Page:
Mystery Object of the week #10 Answer

Congratulations to Rolf Christian Holth Olsen who correctly identify this weeks mystery object – The Lioretograph Model 2 phonogragh – created by the Parisian watchmaker Henri Lioret in 1898.

Lioretograph Model 2 part of the EMI Group Archive Trust Collection

Lioretograph Model 2 part of the EMI Group Archive Trust Collection

This particular model – The Lioretograph Model 2 – came in a fitted case dating from 1899/1900. Lioret used his watchmaker’s knowledge to create a machine with a curious mixture of high-class clock work motors coupled with wire and cardboard for the acoustic mechanism.

On the front flap of the case are instructions for use in French, the rest of the case interior is finished in a green cloth.  A compartment to the left of the case contains cylinders housed in cardboard boxes (6 x 2m cylinders).

The reproducer is made form cardboard with spring-tension to the mica diaphragm and a series of graduated cardboard rings inside the drum-shaped body, leading to a short celluloid conical horn.

Unlike Columbia and Edison phonographs, the Lioretograph had no feedscrew, and its celluloid and brass 2 minute cylinders were held by a split taper-pin.

 Lioretograph Model 2 designed by Henri Lioret 1898 – Courtesy of the EMI Group Archive Trust Collection.

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Glamorous gramophones and other early playback devices #2

This is a seriously cute piece; it’s another Phonograph called ” Le Mervilleux” (Meaning =  “Wonderful”) and was made by Henri Lioret around 1894.

Our friends at EMI Archive Trust, who own it, describe it thus:

“Henri Lioret was a respected clockmaker before turning his attention to phonographs. This unusual phonograph was made from around 1894, and based on the same mechanism that Lioret used in his Bebe Jumeau talking doll. The mechanism itself is mounted inside a pasteboard box and finished with a simulated leather covering. A side flap opens to allow access to the cylinders, and a top flap opens to reveal the integral-horn. This machine played only the smallest of Lioret cylinders, lasting a mere 30 seconds. Despite its simplicity and fragility, the Merveilleux plays extremely well for such an early phonograph. Their fragility too, makes them a relatively rare machine. It was also the first entirly Lioret machine to be sold, with a price tag of 16 francs.”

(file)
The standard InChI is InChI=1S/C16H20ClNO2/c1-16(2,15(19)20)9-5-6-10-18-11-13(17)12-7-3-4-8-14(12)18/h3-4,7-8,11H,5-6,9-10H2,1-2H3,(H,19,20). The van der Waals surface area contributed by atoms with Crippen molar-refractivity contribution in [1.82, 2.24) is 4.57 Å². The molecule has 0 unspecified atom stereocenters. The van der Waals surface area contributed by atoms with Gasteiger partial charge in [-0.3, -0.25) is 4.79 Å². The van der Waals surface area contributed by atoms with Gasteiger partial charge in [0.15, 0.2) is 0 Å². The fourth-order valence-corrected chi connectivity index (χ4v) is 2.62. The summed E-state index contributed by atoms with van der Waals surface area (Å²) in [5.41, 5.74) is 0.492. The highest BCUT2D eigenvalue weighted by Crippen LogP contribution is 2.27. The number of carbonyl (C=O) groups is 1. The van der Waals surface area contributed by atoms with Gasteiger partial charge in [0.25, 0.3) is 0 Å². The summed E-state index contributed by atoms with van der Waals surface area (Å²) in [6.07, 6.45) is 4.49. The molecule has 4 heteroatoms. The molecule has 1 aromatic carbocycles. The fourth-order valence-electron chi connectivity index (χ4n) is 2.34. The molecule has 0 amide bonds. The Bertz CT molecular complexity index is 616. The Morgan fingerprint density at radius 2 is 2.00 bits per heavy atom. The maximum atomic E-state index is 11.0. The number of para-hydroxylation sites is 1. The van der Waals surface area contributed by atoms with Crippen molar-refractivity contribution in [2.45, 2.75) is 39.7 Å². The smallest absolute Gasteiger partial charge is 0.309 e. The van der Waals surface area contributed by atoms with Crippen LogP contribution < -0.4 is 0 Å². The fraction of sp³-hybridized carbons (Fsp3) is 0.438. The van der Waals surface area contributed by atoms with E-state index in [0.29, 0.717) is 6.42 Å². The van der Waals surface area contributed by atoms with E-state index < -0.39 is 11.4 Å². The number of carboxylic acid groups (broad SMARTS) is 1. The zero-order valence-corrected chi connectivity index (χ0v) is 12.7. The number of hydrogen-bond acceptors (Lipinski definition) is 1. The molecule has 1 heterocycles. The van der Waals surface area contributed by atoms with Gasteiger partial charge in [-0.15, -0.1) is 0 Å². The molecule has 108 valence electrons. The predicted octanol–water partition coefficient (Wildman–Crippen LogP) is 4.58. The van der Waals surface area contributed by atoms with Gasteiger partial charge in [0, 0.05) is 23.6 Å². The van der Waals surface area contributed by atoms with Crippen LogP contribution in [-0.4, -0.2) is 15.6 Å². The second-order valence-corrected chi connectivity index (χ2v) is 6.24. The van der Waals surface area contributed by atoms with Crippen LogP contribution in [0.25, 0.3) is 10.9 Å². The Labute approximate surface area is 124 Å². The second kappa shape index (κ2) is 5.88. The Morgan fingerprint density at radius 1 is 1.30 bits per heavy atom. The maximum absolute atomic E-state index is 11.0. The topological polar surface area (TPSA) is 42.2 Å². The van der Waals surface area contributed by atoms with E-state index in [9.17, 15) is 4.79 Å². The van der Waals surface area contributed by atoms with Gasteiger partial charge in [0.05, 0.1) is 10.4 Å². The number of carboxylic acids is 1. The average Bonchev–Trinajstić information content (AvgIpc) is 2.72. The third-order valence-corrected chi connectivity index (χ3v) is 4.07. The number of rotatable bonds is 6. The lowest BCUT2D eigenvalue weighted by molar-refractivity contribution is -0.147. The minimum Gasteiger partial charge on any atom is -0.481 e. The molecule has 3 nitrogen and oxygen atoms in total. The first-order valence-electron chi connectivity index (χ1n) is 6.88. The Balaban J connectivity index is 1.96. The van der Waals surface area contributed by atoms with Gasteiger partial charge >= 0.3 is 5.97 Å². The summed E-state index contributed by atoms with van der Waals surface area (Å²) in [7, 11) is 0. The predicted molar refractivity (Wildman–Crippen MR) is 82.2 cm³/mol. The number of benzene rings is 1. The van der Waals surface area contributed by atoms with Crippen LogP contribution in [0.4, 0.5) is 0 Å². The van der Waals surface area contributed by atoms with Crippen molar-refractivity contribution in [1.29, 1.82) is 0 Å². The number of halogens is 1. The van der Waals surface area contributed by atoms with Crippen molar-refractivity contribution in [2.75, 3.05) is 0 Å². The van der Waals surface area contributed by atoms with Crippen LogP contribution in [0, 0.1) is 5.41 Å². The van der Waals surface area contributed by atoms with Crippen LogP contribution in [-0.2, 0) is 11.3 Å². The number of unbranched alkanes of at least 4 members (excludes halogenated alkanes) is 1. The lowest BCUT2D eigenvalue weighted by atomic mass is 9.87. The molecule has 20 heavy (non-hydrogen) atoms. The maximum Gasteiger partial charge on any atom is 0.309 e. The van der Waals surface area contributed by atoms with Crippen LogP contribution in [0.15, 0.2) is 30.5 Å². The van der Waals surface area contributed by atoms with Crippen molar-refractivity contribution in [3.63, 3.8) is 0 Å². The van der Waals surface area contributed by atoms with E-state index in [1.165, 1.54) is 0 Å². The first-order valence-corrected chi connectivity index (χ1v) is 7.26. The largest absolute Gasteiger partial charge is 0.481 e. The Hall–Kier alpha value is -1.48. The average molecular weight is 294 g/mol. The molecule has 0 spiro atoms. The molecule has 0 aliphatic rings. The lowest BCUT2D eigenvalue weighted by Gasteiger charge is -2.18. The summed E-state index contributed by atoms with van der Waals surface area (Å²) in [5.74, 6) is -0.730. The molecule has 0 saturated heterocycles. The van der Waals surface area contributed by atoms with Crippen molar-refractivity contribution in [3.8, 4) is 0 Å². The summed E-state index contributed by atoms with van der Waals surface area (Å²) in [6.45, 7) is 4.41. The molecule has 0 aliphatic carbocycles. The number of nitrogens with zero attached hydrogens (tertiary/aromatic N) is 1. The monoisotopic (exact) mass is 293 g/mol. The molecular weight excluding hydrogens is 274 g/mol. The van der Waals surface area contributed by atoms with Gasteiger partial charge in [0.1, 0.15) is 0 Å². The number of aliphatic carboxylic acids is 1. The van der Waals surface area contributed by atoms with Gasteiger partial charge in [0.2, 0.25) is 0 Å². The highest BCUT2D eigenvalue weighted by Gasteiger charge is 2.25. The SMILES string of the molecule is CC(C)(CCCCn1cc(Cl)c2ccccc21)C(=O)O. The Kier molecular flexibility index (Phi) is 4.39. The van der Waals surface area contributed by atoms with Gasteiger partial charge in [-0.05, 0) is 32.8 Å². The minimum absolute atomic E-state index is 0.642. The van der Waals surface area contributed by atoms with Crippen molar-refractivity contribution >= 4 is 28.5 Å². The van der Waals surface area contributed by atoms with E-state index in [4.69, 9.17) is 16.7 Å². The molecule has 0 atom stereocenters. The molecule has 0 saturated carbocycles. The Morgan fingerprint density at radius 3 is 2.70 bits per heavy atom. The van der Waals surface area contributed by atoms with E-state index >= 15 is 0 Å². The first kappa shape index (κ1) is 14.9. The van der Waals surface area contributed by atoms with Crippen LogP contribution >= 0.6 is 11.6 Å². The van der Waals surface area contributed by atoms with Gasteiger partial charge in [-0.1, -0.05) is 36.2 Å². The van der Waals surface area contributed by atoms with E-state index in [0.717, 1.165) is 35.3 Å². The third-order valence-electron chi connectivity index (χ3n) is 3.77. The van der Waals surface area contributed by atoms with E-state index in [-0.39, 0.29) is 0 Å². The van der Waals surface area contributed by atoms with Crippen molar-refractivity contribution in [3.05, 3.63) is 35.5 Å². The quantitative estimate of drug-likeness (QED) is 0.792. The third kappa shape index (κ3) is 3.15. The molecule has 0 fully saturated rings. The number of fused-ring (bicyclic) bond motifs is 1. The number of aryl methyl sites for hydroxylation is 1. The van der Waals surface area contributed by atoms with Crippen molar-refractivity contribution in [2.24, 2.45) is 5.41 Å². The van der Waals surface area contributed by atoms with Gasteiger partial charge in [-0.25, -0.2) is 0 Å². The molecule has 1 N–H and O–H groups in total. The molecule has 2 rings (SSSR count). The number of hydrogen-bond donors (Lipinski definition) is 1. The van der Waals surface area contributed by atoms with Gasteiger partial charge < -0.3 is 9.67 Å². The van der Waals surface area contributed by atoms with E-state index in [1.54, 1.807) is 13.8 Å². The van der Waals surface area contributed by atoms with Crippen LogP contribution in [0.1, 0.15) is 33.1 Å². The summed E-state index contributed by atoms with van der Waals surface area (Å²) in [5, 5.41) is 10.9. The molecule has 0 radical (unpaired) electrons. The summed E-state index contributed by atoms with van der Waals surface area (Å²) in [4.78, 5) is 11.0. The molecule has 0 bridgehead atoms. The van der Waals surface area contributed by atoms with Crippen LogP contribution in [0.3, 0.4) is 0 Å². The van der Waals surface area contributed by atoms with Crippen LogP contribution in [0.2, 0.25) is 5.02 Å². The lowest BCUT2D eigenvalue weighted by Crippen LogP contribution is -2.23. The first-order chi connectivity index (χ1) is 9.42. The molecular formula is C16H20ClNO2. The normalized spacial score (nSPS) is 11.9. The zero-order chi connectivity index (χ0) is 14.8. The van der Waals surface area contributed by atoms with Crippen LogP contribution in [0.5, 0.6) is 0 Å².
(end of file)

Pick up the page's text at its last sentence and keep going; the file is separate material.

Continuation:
Lioret’s first commercial idea for playing back recordings was the talking and singing Bebe Jumeau doll mentioned above which had in effect a phonograph as innards. It looks like something from an episode of Doctor Who.

This strange looking toy, which was very successful in France, represented a step forward in recording technology as it was the first non-tin foil cylinder made in France. It contained improvements upon Edison’s original design including the fact that the cylinders were made out of celluloid and were the first unbreakable cylinders ever made. You can see more Lioret stuff, here.

So now you know!

Thank you to the EMI Archive Trust for allowing us to show these pictures. You can find out more about the EMI Archive Trust (and even arrange a time to go and visit their gramophone collection) here.

We’d love to make contact with people who have an interest in these kind of devices. Please get in touch via the comments section below.